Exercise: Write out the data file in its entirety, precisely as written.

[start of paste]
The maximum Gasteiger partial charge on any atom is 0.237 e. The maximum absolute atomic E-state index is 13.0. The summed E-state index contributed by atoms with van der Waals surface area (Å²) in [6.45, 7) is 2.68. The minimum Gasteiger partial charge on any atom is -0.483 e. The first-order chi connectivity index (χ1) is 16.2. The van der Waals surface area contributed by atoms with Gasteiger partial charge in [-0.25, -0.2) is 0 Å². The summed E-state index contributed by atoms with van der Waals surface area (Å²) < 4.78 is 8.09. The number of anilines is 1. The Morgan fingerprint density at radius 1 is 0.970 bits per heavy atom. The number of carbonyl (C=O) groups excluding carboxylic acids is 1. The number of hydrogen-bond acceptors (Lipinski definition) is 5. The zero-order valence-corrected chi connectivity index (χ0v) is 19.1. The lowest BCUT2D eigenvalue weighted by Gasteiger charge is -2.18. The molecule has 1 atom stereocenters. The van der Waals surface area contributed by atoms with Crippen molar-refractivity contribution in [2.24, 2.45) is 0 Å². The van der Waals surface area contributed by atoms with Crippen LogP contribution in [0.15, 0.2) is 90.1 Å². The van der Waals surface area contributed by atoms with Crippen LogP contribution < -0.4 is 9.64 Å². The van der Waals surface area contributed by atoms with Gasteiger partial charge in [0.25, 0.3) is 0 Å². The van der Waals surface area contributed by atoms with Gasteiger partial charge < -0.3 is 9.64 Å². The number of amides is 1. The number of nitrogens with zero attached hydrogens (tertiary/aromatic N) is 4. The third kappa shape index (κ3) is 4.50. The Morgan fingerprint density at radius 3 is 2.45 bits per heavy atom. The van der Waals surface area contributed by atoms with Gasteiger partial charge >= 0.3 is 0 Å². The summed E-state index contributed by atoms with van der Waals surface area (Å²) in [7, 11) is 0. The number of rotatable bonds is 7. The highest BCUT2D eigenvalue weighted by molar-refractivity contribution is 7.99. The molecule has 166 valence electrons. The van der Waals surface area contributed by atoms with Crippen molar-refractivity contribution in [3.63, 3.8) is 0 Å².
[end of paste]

The maximum Gasteiger partial charge on any atom is 0.237 e. The maximum absolute atomic E-state index is 13.0. The summed E-state index contributed by atoms with van der Waals surface area (Å²) in [6.45, 7) is 2.68. The minimum Gasteiger partial charge on any atom is -0.483 e. The first-order chi connectivity index (χ1) is 16.2. The van der Waals surface area contributed by atoms with Gasteiger partial charge in [-0.25, -0.2) is 0 Å². The summed E-state index contributed by atoms with van der Waals surface area (Å²) < 4.78 is 8.09. The number of anilines is 1. The Morgan fingerprint density at radius 1 is 0.970 bits per heavy atom. The number of carbonyl (C=O) groups excluding carboxylic acids is 1. The number of hydrogen-bond acceptors (Lipinski definition) is 5. The zero-order valence-corrected chi connectivity index (χ0v) is 19.1. The lowest BCUT2D eigenvalue weighted by Gasteiger charge is -2.18. The molecule has 1 atom stereocenters. The van der Waals surface area contributed by atoms with Crippen molar-refractivity contribution in [2.24, 2.45) is 0 Å². The van der Waals surface area contributed by atoms with Crippen LogP contribution in [0.15, 0.2) is 90.1 Å². The van der Waals surface area contributed by atoms with Crippen LogP contribution < -0.4 is 9.64 Å². The van der Waals surface area contributed by atoms with Gasteiger partial charge in [0.25, 0.3) is 0 Å². The van der Waals surface area contributed by atoms with Gasteiger partial charge < -0.3 is 9.64 Å². The number of amides is 1. The number of nitrogens with zero attached hydrogens (tertiary/aromatic N) is 4. The third kappa shape index (κ3) is 4.50. The Morgan fingerprint density at radius 3 is 2.45 bits per heavy atom. The van der Waals surface area contributed by atoms with Gasteiger partial charge >= 0.3 is 0 Å². The summed E-state index contributed by atoms with van der Waals surface area (Å²) in [7, 11) is 0. The number of rotatable bonds is 7. The highest BCUT2D eigenvalue weighted by molar-refractivity contribution is 7.99. The molecule has 166 valence electrons. The van der Waals surface area contributed by atoms with Crippen molar-refractivity contribution in [3.63, 3.8) is 0 Å².